To Tip... Or Not to Tip?
Welcome back friends! Over the last few days, we have received a remarkable amount of questions from our Wedding clients regarding Vendor tipping. To some this may seem silly, "Why would I pay them more for doing their job when I already paid so much to hire them?" while others find it an expectation, "Why wouldn't I tip? If my 'vendor' is outstanding, they deserve it!" As always, it's completely up to the couple (or whomever is paying for the event, mind you) if tipping is something that should be part of the event budget or not.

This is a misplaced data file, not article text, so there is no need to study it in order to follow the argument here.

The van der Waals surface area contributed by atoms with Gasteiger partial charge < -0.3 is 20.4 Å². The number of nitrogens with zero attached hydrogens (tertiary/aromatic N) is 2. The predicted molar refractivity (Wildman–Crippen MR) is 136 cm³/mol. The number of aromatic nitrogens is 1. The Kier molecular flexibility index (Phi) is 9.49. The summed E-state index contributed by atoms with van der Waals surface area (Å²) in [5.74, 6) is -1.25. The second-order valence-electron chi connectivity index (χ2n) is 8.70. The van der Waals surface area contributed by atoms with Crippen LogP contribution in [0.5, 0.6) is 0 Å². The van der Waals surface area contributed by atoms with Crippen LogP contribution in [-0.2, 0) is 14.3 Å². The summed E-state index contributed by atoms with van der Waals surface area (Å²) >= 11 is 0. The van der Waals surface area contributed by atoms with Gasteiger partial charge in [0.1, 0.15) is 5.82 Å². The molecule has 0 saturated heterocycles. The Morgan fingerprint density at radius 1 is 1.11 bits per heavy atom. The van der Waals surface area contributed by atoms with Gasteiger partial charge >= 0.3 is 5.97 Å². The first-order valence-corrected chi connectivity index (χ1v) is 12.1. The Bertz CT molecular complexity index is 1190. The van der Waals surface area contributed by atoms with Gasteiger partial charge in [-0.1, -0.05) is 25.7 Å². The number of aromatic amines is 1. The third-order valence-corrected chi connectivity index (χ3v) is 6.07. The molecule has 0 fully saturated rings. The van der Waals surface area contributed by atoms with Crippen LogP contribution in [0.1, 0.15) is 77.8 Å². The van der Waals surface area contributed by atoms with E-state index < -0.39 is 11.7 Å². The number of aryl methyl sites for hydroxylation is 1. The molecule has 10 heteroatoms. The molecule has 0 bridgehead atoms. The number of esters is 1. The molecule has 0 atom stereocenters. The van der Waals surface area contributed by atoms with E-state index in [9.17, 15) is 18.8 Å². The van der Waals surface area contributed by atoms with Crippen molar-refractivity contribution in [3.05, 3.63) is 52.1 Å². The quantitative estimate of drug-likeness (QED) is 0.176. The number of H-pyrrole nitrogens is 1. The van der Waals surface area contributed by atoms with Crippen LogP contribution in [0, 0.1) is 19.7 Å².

In my experience, tipping has become somewhat scarce in today's society. With event budgets getting tighter and tighter and with vendor pricing getting higher and higher, it's not all too surprising. The vendors I have had the pleasure of working with share this notion that "tipping is dead," but the hope of exceeding everyone's expectations and earning a little something extra will always remain. It's becoming increasingly harder and harder for small businesses to stay afloat without shooting their prices sky high and driving clients away or devaluing their products or services by lowering them to attempt attracting more. But any who, after doing some research (and based on my experience with Wedding Vendors) here is a nifty guide to help you decide whether or not tipping is for you!